• Providing a testing platform which connects via the USB MIDI 2.0 drivers recently released by Apple and Google and a test tool for Microsoft as AmeNote develops Windows host drivers.
  • Provide USB MIDI 2.0 source code that other hardware developers can use under a no-charge permissive license.

The MIDI Association helped to fund the development of the Protozoa and made it available to dues-paying members of the MIDI Association and the Association of Musical Electronics Industry. Some 60+ member companies have been using ProtoZOA for over a year. Now AmeNote is making ProtoZOA available to all non-member developers. The Protozoa is available for purchase on the Amenote website in a variety of configurations.


This is a general purposes Library for building MIDI 2.0 Devices and Applications. This library is targeted to work on everything from Arduinos through to large scale applications. It provides foundational building blocks, processing, and translations needed for most MIDI 2.0 Devices and Applications. 


The library provides the basic functionality of UMP 1.1 and MIDI-CI 1.2 by providing base classes for all UMP 1.1 packet types, (Universal) System Exclusive messages and MIDI-CI messages. There are concrete types for controllers, velocity and pitch, plus type aliases for common message field types. Mathematical operators allow to do integer / fixed point math on pitches and controllers, type constructors allow initialization with values of different resolution. Conrete instances of packets or messages are created using factory functions. Incoming packets and messages are inspected using data views. The library is completed by a number of helper functionalities dealing with conversion from / to MIDI 1 byte stream data format, collecting sysex messages and more.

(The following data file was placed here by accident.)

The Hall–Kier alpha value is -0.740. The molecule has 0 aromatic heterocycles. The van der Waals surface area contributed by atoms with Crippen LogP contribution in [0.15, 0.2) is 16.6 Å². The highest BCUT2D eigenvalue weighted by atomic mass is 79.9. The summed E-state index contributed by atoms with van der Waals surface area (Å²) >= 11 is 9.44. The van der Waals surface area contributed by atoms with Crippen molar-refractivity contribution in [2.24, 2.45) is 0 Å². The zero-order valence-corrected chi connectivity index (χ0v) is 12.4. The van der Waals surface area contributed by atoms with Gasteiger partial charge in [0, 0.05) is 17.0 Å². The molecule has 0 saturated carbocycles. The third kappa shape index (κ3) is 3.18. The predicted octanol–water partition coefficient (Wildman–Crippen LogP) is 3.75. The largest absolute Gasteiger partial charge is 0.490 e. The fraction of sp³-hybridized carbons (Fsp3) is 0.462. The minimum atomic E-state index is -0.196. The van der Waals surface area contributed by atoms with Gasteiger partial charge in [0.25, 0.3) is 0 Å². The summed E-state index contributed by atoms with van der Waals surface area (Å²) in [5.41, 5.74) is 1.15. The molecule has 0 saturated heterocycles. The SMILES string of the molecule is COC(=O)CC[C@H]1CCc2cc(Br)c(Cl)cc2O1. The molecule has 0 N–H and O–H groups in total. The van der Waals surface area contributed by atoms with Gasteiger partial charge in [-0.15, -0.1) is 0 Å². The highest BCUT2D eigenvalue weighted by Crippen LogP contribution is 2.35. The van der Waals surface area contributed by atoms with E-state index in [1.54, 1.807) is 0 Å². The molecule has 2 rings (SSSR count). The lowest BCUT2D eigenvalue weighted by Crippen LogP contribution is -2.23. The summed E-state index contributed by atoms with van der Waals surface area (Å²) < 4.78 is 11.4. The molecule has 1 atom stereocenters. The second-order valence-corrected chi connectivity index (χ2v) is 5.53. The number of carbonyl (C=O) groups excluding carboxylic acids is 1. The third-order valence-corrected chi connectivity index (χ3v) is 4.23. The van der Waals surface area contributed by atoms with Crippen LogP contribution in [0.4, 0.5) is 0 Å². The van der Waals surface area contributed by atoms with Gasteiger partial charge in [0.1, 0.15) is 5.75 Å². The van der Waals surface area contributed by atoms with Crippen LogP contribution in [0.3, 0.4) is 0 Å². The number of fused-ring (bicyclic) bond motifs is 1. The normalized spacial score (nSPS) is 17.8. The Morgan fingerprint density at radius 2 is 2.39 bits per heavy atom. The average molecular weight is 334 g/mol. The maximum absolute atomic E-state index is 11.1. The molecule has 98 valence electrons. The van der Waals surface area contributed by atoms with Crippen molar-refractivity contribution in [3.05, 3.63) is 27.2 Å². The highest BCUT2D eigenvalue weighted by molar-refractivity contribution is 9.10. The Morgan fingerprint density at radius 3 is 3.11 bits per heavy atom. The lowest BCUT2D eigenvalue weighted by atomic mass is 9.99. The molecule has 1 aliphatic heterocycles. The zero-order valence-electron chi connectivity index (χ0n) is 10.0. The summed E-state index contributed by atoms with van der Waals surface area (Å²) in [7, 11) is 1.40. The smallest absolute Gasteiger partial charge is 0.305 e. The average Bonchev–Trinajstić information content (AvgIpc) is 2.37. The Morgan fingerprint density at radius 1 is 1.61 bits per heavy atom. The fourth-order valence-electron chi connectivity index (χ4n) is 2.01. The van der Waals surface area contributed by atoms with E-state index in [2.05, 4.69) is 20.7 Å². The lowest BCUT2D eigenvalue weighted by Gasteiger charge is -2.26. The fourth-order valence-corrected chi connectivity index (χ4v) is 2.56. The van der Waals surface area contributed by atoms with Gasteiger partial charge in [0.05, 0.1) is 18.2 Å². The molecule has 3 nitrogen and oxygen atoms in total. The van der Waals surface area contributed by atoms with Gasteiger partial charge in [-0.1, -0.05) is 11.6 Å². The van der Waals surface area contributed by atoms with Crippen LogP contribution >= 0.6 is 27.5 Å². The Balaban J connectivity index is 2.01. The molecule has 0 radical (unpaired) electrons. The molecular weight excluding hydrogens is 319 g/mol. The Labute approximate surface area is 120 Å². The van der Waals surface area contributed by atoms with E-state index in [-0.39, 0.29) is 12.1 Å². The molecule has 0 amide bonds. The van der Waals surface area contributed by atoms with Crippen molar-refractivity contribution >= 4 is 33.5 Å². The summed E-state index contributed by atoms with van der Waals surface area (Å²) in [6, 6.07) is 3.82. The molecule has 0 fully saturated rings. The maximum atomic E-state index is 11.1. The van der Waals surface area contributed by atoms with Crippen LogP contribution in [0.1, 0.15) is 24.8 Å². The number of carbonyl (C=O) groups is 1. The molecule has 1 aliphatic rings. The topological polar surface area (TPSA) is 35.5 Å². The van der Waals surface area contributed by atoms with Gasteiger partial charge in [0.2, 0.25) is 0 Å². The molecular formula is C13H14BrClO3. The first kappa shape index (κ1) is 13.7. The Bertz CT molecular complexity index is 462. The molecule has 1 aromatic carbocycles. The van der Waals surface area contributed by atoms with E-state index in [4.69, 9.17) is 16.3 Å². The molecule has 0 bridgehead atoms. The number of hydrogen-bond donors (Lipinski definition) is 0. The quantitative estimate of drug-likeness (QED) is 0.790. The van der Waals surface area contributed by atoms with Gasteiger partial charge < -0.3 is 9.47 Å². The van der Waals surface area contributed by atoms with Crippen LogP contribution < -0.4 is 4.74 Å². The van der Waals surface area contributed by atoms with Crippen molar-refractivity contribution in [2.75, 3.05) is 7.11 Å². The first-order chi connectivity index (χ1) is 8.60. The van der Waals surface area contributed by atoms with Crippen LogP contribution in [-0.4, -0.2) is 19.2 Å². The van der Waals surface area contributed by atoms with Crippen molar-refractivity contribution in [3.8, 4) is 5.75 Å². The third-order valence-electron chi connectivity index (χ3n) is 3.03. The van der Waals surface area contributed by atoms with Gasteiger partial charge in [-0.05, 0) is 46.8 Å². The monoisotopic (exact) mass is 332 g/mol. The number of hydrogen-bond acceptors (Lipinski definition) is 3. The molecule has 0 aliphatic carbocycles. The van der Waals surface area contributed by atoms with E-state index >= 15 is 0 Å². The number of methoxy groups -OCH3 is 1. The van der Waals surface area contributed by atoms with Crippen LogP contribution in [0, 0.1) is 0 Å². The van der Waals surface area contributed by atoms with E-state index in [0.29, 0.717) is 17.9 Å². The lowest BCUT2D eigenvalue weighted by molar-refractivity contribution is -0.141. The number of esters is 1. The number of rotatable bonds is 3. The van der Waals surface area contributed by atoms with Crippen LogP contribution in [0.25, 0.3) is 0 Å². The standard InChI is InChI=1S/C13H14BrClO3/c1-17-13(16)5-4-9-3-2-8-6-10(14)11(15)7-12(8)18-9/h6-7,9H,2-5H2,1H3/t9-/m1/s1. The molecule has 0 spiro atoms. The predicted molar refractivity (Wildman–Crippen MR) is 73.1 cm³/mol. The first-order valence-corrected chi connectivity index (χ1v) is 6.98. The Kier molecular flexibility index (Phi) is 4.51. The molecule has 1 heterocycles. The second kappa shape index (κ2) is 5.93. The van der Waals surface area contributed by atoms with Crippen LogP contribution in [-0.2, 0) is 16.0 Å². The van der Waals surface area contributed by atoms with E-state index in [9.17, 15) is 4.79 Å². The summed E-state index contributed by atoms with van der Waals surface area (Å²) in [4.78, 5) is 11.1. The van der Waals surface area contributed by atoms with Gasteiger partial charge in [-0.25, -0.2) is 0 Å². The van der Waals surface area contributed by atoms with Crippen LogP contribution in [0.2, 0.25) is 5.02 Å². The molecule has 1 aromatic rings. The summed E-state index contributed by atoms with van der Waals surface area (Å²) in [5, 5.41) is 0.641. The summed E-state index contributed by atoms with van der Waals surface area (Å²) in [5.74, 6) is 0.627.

AmeNote tusb_ump Device Driver for tinyUSB

AmeNote Universal MIDI Packet (UMP) USB MIDI 2.0 / USB MIDI 1.0 Class Driver for tinyUSB Device

As part of the midi2.dev community and with the intention of contributing back to tinyUSB, AmeNote is providing a class driver for USB MIDI (either 1.0 or 2.0) for tinyUSB USDB Device integrations. With the correct descriptors and configuration, the driver will enable embedded devices using the tinyUSB embedded library.

The driver is compatible with hosts selecting either USB MIDI 2.0 or USB MIDI 1.0 standard. If USB MIDI 1.0, the driver will translate between USB MIDI 1.0 and UMP packets. All embedded applications will interface using UMP packet data structure as a series of 32-bit words.

TODO: Example code and integration guide will be provided


Andrew Mee has created a tool to help correctly build USB descriptors. USB descriptors can be quite difficult for developers to get right and this tool will create USB MIDI 2.0 Descriptors for the tinyUSB and Linux MIDI2 Gadget Driver.

These MIDI 2.0 developer resource efforts highlight what is truly unique about the MIDI Association.

Since MIDI’s genesis, companies that are traditionally fierce competitors have chosen cooperation as the best way to solve difficult problems—and to contribute those solutions at no charge back to the global community, for the benefit of musicians, artists, and engineers everywhere.

by MIDI Association president, Athan Billias.